Not too long ago, the rap video was a key part of success for an artist. So much so that record labels would approve million dollar budgets at one time, and it was all to help a rapper’s song or album get noticed.
For example, the video for Missy Elliott’s 1999 “She’s A B—-” cost a whopping $2 million. Of course, this is when physical rap albums were still selling in droves, and it was far easier for labels to recoup some of that money.
But now with shows like “106 & Park” and before that “Rap City” gone, things have changed and instead of kids racing home after school to catch their favorite videos on TV, they turn on their personal devices — and that’s if they even care about videos.
Still, nothing can bring home a rapper’s point like the perfect visuals, and when an artist is trying to uplift or inspire, a stunning video works wonders.
Sometimes the best rap videos can be elaborate and seemingly big budgeted, like the Fugees “Ready or Not,” or they can be simple but just as powerful, like the visuals for Dead Prez’s “Hip-Hop.”
Surely, throughout rap’s history, there have been videos that have captured our imaginations, lit a fire in our belly and made us care about a particular issue. Others just made our mouths drop from the sheer ambition and creativity of the director. Here are some of the most inspirational and powerful rap videos of all time:
Public Enemy – “Night of the Living Baseheads”
Clearly ahead of its time as far as videos go, Chuck D and company faced the crack epidemic head-on, which was fairly new then.
This particular clip wasn’t just a video that merely had a few performance scenes, it stopped, changed settings, added characters and could be considered one of the best hip-hop videos ever.
Plus, how powerful is that opening scene with the group members standing in front of that tombstone?
Stop the Violence Movement – “Self Destruction”
The year was 1987 and a young man was killed at a concert featuring Public Enemy and KRS-One. Afterwards, KRS would start the Stop the Violence Movement and assemble a who’s-who list of East Coast rappers and drop the song and video “Self-Destruction.” It was one of the first times the world saw what hip-hop looked like as a collective voice.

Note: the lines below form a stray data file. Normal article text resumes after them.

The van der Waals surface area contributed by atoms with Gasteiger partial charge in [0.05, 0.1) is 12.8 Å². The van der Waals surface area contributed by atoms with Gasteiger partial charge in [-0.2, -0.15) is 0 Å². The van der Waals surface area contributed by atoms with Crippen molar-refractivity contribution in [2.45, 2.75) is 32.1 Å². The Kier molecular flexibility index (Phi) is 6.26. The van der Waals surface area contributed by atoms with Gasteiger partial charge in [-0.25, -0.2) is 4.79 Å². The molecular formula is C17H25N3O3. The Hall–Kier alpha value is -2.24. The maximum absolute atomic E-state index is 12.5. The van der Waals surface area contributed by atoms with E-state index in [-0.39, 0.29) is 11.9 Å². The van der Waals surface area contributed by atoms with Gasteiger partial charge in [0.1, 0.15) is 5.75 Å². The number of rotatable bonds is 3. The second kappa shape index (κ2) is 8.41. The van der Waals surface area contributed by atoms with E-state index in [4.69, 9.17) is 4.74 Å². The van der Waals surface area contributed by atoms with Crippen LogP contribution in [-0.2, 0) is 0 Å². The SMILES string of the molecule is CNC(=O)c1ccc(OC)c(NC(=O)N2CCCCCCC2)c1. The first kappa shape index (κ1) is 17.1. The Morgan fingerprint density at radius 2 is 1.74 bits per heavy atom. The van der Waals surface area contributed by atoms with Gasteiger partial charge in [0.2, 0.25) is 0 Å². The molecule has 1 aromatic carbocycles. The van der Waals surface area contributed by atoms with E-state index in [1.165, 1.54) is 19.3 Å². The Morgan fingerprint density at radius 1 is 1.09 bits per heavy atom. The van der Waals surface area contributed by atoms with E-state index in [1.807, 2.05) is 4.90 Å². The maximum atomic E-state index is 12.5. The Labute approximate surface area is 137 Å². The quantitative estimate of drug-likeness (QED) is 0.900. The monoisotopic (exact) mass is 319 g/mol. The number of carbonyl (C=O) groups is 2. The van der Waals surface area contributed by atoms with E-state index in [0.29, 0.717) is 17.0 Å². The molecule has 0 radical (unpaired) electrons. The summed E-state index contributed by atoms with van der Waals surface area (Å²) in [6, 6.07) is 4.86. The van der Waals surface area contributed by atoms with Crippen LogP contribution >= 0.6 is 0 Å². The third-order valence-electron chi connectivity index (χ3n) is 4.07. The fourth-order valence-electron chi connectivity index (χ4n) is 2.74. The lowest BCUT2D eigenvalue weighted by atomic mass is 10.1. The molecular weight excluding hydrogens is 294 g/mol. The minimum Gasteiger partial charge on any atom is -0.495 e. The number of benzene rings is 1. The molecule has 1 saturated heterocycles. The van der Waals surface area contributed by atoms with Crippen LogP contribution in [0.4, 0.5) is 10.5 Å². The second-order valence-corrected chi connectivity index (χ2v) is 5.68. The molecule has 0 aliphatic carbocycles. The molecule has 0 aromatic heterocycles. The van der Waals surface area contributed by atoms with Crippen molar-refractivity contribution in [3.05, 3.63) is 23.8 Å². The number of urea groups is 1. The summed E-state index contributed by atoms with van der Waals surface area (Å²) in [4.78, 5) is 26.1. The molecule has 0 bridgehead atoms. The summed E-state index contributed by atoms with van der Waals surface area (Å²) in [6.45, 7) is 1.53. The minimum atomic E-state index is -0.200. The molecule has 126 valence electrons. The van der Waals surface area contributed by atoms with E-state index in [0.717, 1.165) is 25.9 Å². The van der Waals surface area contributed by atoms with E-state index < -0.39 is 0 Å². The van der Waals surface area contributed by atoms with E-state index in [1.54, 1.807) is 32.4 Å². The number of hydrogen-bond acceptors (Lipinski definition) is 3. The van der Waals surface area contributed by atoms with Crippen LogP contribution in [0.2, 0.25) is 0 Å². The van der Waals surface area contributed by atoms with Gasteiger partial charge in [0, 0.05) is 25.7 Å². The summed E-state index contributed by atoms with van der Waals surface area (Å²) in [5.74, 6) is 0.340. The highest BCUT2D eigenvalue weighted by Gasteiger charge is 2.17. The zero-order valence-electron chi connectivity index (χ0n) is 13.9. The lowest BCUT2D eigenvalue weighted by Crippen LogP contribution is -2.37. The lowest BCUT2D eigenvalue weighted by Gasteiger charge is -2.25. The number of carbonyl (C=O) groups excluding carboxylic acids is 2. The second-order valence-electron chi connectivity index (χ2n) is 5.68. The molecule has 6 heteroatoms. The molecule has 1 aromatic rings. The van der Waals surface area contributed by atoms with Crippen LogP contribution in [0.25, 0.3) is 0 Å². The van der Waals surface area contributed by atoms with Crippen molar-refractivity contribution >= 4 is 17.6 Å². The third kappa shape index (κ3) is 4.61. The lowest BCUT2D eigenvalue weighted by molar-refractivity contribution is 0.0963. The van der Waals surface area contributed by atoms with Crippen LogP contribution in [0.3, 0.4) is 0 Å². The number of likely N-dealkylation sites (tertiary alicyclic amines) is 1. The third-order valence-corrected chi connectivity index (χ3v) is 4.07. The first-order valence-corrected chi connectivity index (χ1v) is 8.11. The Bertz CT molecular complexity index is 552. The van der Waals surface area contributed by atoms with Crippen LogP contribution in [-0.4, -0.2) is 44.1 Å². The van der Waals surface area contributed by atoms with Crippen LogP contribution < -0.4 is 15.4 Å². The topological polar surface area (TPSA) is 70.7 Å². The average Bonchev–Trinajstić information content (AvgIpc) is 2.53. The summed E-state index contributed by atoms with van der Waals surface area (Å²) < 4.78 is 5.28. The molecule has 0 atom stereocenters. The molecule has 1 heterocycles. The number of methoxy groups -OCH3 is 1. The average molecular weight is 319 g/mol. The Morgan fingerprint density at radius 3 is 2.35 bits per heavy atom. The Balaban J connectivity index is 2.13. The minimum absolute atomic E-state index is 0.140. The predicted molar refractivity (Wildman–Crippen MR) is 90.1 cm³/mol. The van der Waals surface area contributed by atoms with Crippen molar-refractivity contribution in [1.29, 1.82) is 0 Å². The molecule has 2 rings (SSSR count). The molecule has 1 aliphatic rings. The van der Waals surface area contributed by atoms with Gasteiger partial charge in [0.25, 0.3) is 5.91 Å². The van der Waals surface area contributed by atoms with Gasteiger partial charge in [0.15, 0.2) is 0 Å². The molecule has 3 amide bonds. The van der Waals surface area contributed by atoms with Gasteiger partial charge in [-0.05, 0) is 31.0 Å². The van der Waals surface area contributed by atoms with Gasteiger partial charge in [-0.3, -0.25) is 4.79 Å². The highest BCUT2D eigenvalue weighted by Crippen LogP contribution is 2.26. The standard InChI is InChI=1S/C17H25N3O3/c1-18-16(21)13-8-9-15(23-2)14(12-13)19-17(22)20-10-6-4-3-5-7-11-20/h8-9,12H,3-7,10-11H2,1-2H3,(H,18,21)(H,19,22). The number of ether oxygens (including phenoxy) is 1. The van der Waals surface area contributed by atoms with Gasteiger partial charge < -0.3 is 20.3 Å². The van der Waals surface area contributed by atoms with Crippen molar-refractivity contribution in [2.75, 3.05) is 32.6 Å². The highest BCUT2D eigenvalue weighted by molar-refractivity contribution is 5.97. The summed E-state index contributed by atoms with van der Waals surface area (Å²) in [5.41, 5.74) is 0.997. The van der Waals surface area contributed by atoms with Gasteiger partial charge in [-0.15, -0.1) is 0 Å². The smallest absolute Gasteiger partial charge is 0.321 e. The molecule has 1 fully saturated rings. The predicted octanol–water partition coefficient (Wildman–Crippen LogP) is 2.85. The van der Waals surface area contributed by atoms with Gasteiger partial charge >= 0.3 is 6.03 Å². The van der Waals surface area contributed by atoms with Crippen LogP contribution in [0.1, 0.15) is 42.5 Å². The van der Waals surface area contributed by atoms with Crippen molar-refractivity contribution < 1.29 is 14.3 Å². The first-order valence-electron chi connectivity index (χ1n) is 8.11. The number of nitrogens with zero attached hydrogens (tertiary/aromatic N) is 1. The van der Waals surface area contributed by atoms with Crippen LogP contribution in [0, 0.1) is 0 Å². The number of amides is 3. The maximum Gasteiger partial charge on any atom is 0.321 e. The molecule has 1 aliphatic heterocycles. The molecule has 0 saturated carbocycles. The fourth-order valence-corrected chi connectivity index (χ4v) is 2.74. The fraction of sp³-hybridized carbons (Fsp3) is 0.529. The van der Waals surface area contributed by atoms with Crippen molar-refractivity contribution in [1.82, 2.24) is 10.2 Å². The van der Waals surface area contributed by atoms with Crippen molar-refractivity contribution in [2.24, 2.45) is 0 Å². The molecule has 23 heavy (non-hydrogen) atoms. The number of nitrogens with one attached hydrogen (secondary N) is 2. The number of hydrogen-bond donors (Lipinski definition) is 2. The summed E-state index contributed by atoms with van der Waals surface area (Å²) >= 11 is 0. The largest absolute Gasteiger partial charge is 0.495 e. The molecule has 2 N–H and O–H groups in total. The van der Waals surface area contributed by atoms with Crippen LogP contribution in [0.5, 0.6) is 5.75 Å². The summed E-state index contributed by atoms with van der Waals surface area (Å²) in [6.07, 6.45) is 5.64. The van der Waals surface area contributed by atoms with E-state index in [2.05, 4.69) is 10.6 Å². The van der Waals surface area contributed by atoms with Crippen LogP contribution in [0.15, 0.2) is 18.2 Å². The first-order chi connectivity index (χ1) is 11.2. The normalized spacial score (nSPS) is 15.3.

Nas – “I Can”
A happy looking Nas, a bunch of cute little kids and beautiful shots of the ghetto.
This scene created an uplifting visual to couple the rap legend’s message of staying focused and not being deterred. It was also one of the first times we’ve seen Nas take on the elder statesman role in hip-hop.
KRS-One – “You Must Learn”
Before there was Nas’ “I Can,” there was KRS-One’s “You Must Learn,” where the Boogie Down Productions leader spoke to the young ones as well.
If you were a little kid or teenager watching “Rap City” around the release of this video, you were probably all ears while you listened to KRS talk about Africa and Shem from the Bible.
J. Cole “G.O.M.D.”
The North Carolina rapper has been known to drop a provocative video or two and this one is no exception. Playing more like a short film than a music video, Cole plays a Nat Turner figure and rallies fellow slaves to rebel against their oppressors.
Cole also touches on colorism in the video, as well as the different lifestyles lived by the field and house slave.
The West Coast Rap All-Stars – “We’re All in The Same Gang”
Besides starring some of the best and most popular West Coast rappers of the ’80s and early ’90s, this video also starred a little boy who was surrounded by the gang wars of Los Angeles. Seeing his story is touching and the anti-violence message in the clip is nothing short of powerful.
Related news: J. Cole
Tupac Shakur – “Keep Ya Head Up”
Whether it’s the visuals for Tupac’s “Dear Mama” or “Brenda’s Got a Baby,” many of his videos are just as memorable as his songs, just like “Keep Ya Head Up.”
Some might find it hard to think about this song without envisioning Pac in that striped red and white shirt, wearing his hat backwards and telling people that everything will be alright.
Kendrick Lamar – “Alright”
With some artists, their song might deliver a more powerful message than their video or vice-versa but not with Kendrick Lamar’s “Alight.”
Just like the song, the clip has a big feel to it and a certain level of importance. Plus, it comes across more as high art than just a regular video.
Queen Latifah – “U.N.I.T.Y.”
The video first starts off with the Queen catching the keys to the motorcycle that her brother was tragically killed on. Then over a catchy saxophone riff, a group of Black kids run freely.
From there, decked out in a baggy blue sweatsuit, Latifah bursts through the crowd and asks the question that many still remember and have probably asked themselves: “Who you calling a B–?”
J. Cole “Crooked Smile,” Featuring TLC
Released in 2013, Cole dedicated this video to Aiyana Stanley-Jones, who was 7 years old when she was shot and killed by police during a raid on her Detroit home.
Cole plays the part of a marijuana dealer who’s pursued by a relentless DEA agent, and the storyline is incredibly well-written.
In fact, Roland Lawrence, who’s the Chairman of Justice for the Aiyana Stanley-Jones Committee, said he was pleased that the rapper addressed the tragic incident.
“This effort and recognition by J. Cole hopefully will call us all on the table as it pertains to injustice in America and in fact injustice everywhere,” Lawrence stated.
Public Enemy – “Fight the Power”
If there was ever a video that makes it look like hip-hop is an actual movement and not just a musical genre, this is it. The waving flags, the Malcolm X photos, the red black and green flying all over the place, Spike Lee did a phenomenal job with this one and created a real classic.